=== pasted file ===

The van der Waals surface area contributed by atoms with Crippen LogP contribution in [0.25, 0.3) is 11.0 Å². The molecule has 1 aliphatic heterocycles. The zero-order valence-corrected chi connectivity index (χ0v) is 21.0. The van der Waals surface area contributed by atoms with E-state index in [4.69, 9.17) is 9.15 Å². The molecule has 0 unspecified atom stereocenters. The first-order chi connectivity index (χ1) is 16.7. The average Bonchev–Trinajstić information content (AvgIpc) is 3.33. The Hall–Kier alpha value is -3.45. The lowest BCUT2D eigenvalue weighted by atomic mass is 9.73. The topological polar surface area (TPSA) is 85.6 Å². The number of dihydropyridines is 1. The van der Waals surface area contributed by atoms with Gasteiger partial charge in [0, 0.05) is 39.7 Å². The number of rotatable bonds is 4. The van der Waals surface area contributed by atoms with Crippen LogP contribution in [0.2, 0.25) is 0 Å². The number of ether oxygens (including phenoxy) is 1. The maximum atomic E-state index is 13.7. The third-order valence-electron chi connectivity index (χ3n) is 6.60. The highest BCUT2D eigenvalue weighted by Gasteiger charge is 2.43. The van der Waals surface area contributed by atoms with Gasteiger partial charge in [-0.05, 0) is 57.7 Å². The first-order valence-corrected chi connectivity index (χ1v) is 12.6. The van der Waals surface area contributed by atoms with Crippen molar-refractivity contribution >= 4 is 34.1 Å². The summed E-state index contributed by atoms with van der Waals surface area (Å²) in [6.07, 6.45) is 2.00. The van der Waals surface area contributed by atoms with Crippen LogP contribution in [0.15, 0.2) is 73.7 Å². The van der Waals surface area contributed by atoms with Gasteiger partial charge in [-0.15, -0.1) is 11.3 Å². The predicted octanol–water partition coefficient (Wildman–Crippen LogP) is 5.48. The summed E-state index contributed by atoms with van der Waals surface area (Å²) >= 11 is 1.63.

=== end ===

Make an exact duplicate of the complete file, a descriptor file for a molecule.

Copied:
The van der Waals surface area contributed by atoms with Crippen LogP contribution in [0.25, 0.3) is 11.0 Å². The molecule has 1 aliphatic heterocycles. The zero-order valence-corrected chi connectivity index (χ0v) is 21.0. The van der Waals surface area contributed by atoms with E-state index in [4.69, 9.17) is 9.15 Å². The molecule has 0 unspecified atom stereocenters. The first-order chi connectivity index (χ1) is 16.7. The average Bonchev–Trinajstić information content (AvgIpc) is 3.33. The Hall–Kier alpha value is -3.45. The lowest BCUT2D eigenvalue weighted by atomic mass is 9.73. The topological polar surface area (TPSA) is 85.6 Å². The number of dihydropyridines is 1. The van der Waals surface area contributed by atoms with Gasteiger partial charge in [0, 0.05) is 39.7 Å². The number of rotatable bonds is 4. The van der Waals surface area contributed by atoms with Crippen LogP contribution in [0.2, 0.25) is 0 Å². The number of ether oxygens (including phenoxy) is 1. The maximum atomic E-state index is 13.7. The third-order valence-electron chi connectivity index (χ3n) is 6.60. The highest BCUT2D eigenvalue weighted by Gasteiger charge is 2.43. The van der Waals surface area contributed by atoms with Gasteiger partial charge in [-0.05, 0) is 57.7 Å². The first-order valence-corrected chi connectivity index (χ1v) is 12.6. The van der Waals surface area contributed by atoms with Crippen molar-refractivity contribution >= 4 is 34.1 Å². The summed E-state index contributed by atoms with van der Waals surface area (Å²) in [6.07, 6.45) is 2.00. The van der Waals surface area contributed by atoms with Crippen LogP contribution in [0.15, 0.2) is 73.7 Å². The van der Waals surface area contributed by atoms with Gasteiger partial charge in [-0.15, -0.1) is 11.3 Å². The predicted octanol–water partition coefficient (Wildman–Crippen LogP) is 5.48. The summed E-state index contributed by atoms with van der Waals surface area (Å²) >= 11 is 1.63.